How is the constitutional principle of federalism reflected in the formal amendment process?
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Federalism is a form of government in which power is divided between the national government and lower-level governments (typically called states or provinces). Neither level of government can simply dictate to the other; they each have powers that are given to them. In other words, it is a system in which both states and the national government are important.
This system is reflected in the procedure that is set out for adding amendments to the Constitution of the United States. In that process, the national government has a part because it is Congress that has proposed all of the amendments that have been proposed to date. (There is a process by which the states call a convention, but this has never been used.) Once an amendment has been proposed, the states have the power. An amendment has to be approved by legislatures or conventions in ¾ of the states of the Union. This is how the states play a part in amending the Constitution.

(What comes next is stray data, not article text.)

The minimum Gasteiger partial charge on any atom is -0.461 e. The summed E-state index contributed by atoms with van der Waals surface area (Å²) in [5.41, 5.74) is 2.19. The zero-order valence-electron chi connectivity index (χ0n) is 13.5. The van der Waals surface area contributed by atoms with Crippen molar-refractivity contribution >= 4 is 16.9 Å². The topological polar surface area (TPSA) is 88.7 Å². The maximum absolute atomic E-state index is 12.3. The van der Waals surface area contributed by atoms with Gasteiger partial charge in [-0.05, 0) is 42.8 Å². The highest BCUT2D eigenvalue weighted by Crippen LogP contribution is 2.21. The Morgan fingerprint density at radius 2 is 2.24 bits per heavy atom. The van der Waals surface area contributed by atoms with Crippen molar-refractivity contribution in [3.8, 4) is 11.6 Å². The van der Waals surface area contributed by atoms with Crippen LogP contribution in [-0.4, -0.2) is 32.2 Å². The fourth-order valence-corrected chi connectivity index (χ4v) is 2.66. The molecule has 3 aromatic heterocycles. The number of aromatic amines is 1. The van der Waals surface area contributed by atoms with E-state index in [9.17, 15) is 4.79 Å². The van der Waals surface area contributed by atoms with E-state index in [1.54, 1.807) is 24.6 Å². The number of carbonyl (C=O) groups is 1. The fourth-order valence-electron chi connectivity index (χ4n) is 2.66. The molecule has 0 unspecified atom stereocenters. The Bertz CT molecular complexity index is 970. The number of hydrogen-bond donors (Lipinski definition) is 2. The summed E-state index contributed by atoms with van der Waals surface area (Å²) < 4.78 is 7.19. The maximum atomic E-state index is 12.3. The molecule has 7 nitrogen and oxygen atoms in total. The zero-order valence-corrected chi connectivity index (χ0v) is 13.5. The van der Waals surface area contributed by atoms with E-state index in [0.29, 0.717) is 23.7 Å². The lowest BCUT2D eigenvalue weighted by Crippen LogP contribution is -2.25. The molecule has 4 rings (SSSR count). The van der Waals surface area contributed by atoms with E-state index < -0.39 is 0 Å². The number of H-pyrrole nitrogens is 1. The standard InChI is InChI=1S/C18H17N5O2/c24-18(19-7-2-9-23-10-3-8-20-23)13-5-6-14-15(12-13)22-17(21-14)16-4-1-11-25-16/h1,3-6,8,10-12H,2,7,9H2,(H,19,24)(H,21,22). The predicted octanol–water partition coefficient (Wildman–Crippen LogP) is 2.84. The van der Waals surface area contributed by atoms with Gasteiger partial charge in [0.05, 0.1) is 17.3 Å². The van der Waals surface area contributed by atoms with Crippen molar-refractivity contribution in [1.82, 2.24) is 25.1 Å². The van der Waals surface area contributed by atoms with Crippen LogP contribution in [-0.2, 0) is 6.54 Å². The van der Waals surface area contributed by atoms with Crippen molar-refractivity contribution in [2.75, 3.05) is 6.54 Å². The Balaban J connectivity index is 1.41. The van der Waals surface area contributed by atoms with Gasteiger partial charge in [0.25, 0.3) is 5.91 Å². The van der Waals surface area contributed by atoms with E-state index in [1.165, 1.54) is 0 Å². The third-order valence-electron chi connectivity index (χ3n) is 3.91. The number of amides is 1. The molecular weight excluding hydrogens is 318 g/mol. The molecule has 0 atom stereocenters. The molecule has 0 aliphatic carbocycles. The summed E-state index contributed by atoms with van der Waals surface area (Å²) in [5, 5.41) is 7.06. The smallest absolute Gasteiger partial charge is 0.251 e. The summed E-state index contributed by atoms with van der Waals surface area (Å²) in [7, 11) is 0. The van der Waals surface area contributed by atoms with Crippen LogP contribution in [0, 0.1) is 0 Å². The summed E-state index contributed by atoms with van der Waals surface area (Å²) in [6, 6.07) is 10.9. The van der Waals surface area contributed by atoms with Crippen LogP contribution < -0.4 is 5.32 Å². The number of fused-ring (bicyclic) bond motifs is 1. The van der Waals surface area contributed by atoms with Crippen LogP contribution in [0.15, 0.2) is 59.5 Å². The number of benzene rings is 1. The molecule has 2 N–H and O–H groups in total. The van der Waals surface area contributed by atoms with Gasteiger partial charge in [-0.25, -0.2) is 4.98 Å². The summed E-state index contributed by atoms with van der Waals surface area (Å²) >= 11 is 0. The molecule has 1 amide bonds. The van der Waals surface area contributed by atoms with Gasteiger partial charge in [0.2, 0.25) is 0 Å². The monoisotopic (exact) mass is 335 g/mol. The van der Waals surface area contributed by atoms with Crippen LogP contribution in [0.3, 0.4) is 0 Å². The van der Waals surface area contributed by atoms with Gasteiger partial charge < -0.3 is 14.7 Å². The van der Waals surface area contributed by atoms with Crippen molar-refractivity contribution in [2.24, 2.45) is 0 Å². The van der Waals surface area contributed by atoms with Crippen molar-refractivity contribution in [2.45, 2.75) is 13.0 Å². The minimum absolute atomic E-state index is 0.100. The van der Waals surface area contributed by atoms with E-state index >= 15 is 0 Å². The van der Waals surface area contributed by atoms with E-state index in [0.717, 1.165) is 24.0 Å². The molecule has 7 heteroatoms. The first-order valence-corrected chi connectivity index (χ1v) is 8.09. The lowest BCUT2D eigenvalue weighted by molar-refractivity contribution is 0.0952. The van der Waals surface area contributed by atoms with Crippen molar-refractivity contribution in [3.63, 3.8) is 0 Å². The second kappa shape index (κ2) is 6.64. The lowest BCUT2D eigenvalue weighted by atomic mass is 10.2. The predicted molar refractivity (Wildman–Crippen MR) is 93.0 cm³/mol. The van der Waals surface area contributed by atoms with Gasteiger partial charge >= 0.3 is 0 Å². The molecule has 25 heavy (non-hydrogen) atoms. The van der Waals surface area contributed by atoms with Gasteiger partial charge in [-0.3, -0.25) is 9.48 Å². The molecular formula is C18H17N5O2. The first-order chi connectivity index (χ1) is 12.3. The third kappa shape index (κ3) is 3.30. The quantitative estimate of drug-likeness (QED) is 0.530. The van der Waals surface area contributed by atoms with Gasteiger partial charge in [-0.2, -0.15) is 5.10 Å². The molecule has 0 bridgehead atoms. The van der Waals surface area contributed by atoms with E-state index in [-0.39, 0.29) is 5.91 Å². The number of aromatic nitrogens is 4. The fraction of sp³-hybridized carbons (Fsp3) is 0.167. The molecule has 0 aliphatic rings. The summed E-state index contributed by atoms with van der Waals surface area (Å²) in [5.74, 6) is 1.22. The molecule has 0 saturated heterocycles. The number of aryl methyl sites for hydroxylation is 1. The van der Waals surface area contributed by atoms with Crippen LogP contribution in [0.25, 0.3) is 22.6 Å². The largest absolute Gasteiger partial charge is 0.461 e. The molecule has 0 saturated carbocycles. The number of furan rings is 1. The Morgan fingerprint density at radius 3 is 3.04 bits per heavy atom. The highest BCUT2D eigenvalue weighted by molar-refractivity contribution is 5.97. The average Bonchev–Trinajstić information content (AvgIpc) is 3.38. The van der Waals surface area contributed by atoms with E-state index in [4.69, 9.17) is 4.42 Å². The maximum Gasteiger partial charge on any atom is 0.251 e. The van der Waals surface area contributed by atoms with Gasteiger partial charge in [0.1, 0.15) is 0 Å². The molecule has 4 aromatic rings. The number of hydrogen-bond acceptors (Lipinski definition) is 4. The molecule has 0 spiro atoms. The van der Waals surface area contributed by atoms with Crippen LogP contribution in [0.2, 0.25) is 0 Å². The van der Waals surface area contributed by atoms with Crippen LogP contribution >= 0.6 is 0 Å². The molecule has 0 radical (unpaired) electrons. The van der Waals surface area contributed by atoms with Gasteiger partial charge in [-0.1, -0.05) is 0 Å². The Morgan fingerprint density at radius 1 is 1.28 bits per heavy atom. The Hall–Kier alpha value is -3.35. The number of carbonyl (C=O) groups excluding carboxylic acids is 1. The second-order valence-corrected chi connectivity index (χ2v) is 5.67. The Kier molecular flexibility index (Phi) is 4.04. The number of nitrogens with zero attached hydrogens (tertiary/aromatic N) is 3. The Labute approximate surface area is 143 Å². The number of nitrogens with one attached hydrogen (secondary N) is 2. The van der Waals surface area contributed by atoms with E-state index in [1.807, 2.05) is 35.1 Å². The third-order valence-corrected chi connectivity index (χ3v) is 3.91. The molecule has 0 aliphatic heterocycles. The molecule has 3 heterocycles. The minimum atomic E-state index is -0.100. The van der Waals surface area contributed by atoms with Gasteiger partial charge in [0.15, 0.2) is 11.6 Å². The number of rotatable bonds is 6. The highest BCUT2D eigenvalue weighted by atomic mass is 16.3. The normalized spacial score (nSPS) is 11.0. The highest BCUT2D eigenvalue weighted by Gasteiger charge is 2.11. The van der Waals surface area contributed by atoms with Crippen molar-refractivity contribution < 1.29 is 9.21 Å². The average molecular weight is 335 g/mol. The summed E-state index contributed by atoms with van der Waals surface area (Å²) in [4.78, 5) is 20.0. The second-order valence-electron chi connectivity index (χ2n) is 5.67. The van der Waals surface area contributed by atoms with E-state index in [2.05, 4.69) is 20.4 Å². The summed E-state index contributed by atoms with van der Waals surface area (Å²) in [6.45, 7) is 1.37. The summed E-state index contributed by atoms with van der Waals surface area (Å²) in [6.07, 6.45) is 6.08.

Thus, federalism is displayed in this process because both the federal government and the state governments have a part to play.
Most people who have a rudimentary knowledge of our government understand that amendments are proposed in Congress and ratified (or not ratified) by the states. However, many do not know that it is also possible for the states to propose a constitutional amendment. This can be done if two-thirds of the state legislatures call for a constitutional convention. However, to date this has never been done.
Some proposed amendments have been subjected to a time limit of seven years to achieve ratification, while others (primarily the earlier proposed amendments) have lingered through the ratification process for decades.
The amendment process is anything but easy. The founding fathers wanted to make sure that amendments would be carefully considered and debated in all corners of the nation. Considering how much change has taken place since the first ten amendments (the Bill of Rights) were passed in 1791, there have been relatively few amendments in the last 223 years. In fact, only 19 of some 10,000 proposed amendments have actually made it successfully through the entire process and become part of the United States Constitution.
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